You can follow Pete through his social channels:

Facebook | Twitter | Goodreads | Instagram | Website

  1. Tell me about yourself. What inspired you to write?

Storytelling has been a lifelong obsession, ever since I spun a tale to my uncle about talking trees. I was seven and it was long before I’d ever heard of Treebeard. I’m dyslexic, so reading and writing were difficult skills for me to learn, but I’ve always loved telling stories and my father was willing to write them down for me.

  1. Describe your desk / writing space.

I have a small desk that I hardly ever work at, but where things collect, starship models, figures and pictures, anything to keep my imagination going. I also draw a webtoon and create illustrations for some of my books and that’s when I have to clear the desk off. My couch is where I usually write, though I find I have to move around throughout the day to keep working.

  1. Do you have a writing routine, or do you write when inspired?

I try to write any day I’m not at the fire station and I start early, around 5:30 am, working until my kids are up. I’ll come back to it as the day goes on, often tweaking the work. I’m useless at night as far as writing goes but try to use that time for drawing.

  1. How do you come up with the title to your books?

I like it to be the period at the end of the project so I never title anything until the first draft is complete, plus I often find the title reveals itself in the writing.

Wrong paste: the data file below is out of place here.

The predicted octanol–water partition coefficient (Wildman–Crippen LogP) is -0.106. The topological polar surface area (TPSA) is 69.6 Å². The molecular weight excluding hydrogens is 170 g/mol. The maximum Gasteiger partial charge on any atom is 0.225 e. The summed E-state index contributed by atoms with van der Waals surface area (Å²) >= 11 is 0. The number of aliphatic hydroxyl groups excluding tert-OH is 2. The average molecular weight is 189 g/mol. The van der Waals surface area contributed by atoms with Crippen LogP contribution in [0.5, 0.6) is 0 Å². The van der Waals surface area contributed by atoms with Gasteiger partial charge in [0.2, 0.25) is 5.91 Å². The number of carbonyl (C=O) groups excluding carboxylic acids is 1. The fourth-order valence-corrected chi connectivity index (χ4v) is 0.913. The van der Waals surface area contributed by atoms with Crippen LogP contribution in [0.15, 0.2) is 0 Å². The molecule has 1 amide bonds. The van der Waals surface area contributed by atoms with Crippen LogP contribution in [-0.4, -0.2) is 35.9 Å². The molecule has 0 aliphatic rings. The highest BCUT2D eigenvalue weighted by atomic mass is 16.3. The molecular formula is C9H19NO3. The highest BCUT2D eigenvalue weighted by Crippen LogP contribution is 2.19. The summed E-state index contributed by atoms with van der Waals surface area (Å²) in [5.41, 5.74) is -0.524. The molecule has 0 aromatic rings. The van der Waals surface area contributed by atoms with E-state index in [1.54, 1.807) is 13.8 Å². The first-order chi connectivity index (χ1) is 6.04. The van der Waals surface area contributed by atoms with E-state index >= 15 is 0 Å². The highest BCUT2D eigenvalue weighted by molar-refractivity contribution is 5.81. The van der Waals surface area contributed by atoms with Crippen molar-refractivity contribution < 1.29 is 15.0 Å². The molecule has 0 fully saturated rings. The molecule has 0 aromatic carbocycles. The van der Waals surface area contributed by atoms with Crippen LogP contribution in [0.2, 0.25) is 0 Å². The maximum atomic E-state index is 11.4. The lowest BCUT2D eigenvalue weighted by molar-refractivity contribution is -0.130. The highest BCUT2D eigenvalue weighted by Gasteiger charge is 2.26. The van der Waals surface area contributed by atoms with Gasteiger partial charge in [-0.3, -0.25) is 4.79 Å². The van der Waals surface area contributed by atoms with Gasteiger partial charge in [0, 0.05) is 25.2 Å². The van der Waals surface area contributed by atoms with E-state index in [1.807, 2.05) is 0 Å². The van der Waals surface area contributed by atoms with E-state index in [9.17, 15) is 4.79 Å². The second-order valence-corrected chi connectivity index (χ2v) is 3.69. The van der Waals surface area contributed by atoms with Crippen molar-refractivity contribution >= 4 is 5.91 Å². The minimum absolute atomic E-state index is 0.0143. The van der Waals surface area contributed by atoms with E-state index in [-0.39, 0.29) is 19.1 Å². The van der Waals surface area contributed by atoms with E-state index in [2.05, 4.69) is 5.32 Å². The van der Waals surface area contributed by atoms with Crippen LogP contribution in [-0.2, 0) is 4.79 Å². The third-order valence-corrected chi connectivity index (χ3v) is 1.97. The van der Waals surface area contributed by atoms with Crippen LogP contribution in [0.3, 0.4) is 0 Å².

1. What was the hardest scene for you to write? Which scene was your favorite to write?

One of the main characters in The Giant’s Shadow is blind. It happened to her fairly recently, so I find it necessary, when I write any scene from her POV, to think differently, to consider what you can’t see and how someone would use their other senses to navigate a strange, alien landscape. It’s required a great deal of research and careful consideration.

The scenes I enjoy writing the most are with a character named Amita. She’s witty and intelligent with a fun amount of attitude and she also befriends a large alien which is a childhood fantasy of mine.

  1. What inspired your book/series?

In the Giant’s Shadow started out different from the final product. When I was a teenager, I wanted to create a science fiction version of the original Robert E Howard Conan stories with a ronin type warrior who sold his services to various governments. I spent a great deal of time dreaming of different alien landscapes and building the worlds. As an adult the series became more inspired by Harry Potter and many of the thriller novels I’ve read. I know that sounds like a weird mix, but I like the idea of creating a puzzle box and having characters a reader can identify with in the middle of it trying to solve the mystery with them.

  1. What are you working on next?

I’m deep into the first draft of book three.  There are revelations coming that I think readers will find intriguing as the middle of this series quickly approaches.  I’m certainly looking forward to having a first draft that I can massage into an exciting novel.

  1. What authors or books have influenced your writing?

The world building of Isaac Asimov with his Empire, Foundation and Robot novels was something that opened my eyes to what a long view science fiction could take. Books like the Dune series and the Ender novels did this as well. Michael Crichton was my first dive into techno thrillers, a close relative of Sci-fi but with more consideration to pacing. I tend to read a wide variety in an attempt to increase my skill as a writer, which includes going through a number of classics like Hemingway and Steinbeck.

  1. If you could live anywhere, in this world or fantasy, where would you live?

I’ve always enjoyed the hopefulness of the Star Trek universe and really, with holodecks, you can choose to pick a thousand other places to experience as well.

  1. What is your favorite meal? Ahi Fish Tacos and an ice cold cerveza.
  2. Coffee or tea? Wine or beer? Coffee is a necessity but I enjoy tea as well. Beer, cold and preferably Mexican.